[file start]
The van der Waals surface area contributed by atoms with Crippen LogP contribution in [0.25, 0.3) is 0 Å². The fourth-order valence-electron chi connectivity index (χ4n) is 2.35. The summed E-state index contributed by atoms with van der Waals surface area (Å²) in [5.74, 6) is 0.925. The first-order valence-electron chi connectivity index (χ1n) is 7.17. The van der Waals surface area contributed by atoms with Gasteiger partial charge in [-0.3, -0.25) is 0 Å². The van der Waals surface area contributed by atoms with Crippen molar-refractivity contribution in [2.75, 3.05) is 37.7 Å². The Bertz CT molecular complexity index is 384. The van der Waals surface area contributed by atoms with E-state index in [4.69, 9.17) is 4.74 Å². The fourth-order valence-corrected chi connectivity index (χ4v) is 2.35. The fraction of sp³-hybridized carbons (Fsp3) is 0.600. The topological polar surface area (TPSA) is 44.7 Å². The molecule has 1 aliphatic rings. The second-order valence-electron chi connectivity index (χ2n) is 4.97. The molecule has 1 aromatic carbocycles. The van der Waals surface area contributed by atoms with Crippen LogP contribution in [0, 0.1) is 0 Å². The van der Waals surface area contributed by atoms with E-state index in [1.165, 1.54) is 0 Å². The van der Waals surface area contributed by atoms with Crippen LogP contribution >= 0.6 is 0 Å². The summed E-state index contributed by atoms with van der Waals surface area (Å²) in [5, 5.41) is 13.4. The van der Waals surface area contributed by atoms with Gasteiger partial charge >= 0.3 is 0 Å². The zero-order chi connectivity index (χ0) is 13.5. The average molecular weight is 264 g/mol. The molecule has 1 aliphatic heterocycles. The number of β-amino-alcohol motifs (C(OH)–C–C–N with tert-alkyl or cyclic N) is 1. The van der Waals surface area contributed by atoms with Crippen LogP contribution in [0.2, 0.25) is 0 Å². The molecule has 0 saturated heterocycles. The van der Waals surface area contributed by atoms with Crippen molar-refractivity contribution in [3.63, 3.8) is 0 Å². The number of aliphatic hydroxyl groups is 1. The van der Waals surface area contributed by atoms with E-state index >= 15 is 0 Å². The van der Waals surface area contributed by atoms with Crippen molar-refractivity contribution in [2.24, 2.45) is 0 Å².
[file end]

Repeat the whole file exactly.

The van der Waals surface area contributed by atoms with Crippen LogP contribution in [0.25, 0.3) is 0 Å². The fourth-order valence-electron chi connectivity index (χ4n) is 2.35. The summed E-state index contributed by atoms with van der Waals surface area (Å²) in [5.74, 6) is 0.925. The first-order valence-electron chi connectivity index (χ1n) is 7.17. The van der Waals surface area contributed by atoms with Gasteiger partial charge in [-0.3, -0.25) is 0 Å². The van der Waals surface area contributed by atoms with Crippen molar-refractivity contribution in [2.75, 3.05) is 37.7 Å². The Bertz CT molecular complexity index is 384. The van der Waals surface area contributed by atoms with E-state index in [4.69, 9.17) is 4.74 Å². The fourth-order valence-corrected chi connectivity index (χ4v) is 2.35. The fraction of sp³-hybridized carbons (Fsp3) is 0.600. The topological polar surface area (TPSA) is 44.7 Å². The molecule has 1 aliphatic rings. The second-order valence-electron chi connectivity index (χ2n) is 4.97. The molecule has 1 aromatic carbocycles. The van der Waals surface area contributed by atoms with Crippen LogP contribution in [0, 0.1) is 0 Å². The van der Waals surface area contributed by atoms with E-state index in [1.165, 1.54) is 0 Å². The van der Waals surface area contributed by atoms with Crippen LogP contribution >= 0.6 is 0 Å². The summed E-state index contributed by atoms with van der Waals surface area (Å²) in [5, 5.41) is 13.4. The van der Waals surface area contributed by atoms with Gasteiger partial charge >= 0.3 is 0 Å². The zero-order chi connectivity index (χ0) is 13.5. The average molecular weight is 264 g/mol. The molecule has 1 aliphatic heterocycles. The number of β-amino-alcohol motifs (C(OH)–C–C–N with tert-alkyl or cyclic N) is 1. The van der Waals surface area contributed by atoms with Crippen LogP contribution in [0.2, 0.25) is 0 Å². The molecule has 0 saturated heterocycles. The van der Waals surface area contributed by atoms with Crippen molar-refractivity contribution in [3.63, 3.8) is 0 Å². The number of aliphatic hydroxyl groups is 1. The van der Waals surface area contributed by atoms with E-state index >= 15 is 0 Å². The van der Waals surface area contributed by atoms with Crippen molar-refractivity contribution in [2.24, 2.45) is 0 Å².